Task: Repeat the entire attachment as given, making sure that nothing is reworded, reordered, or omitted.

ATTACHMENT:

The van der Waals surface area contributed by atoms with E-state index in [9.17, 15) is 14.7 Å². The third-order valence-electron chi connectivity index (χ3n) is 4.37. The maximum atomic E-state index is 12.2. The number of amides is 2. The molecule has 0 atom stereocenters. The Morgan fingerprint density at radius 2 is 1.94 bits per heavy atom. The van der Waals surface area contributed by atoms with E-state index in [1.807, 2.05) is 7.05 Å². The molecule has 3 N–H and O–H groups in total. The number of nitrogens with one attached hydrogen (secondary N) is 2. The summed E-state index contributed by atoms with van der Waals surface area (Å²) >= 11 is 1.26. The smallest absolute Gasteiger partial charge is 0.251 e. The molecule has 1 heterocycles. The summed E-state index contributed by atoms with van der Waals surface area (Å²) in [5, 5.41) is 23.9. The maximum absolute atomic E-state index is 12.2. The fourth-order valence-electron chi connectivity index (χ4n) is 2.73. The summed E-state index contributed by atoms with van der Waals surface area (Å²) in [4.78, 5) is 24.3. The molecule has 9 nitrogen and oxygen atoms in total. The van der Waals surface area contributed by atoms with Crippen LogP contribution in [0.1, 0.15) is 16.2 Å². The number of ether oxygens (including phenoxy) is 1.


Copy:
The van der Waals surface area contributed by atoms with E-state index in [9.17, 15) is 14.7 Å². The third-order valence-electron chi connectivity index (χ3n) is 4.37. The maximum atomic E-state index is 12.2. The number of amides is 2. The molecule has 0 atom stereocenters. The Morgan fingerprint density at radius 2 is 1.94 bits per heavy atom. The van der Waals surface area contributed by atoms with E-state index in [1.807, 2.05) is 7.05 Å². The molecule has 3 N–H and O–H groups in total. The number of nitrogens with one attached hydrogen (secondary N) is 2. The summed E-state index contributed by atoms with van der Waals surface area (Å²) >= 11 is 1.26. The smallest absolute Gasteiger partial charge is 0.251 e. The molecule has 1 heterocycles. The summed E-state index contributed by atoms with van der Waals surface area (Å²) in [5, 5.41) is 23.9. The maximum absolute atomic E-state index is 12.2. The fourth-order valence-electron chi connectivity index (χ4n) is 2.73. The summed E-state index contributed by atoms with van der Waals surface area (Å²) in [4.78, 5) is 24.3. The molecule has 9 nitrogen and oxygen atoms in total. The van der Waals surface area contributed by atoms with Crippen LogP contribution in [0.1, 0.15) is 16.2 Å². The number of ether oxygens (including phenoxy) is 1.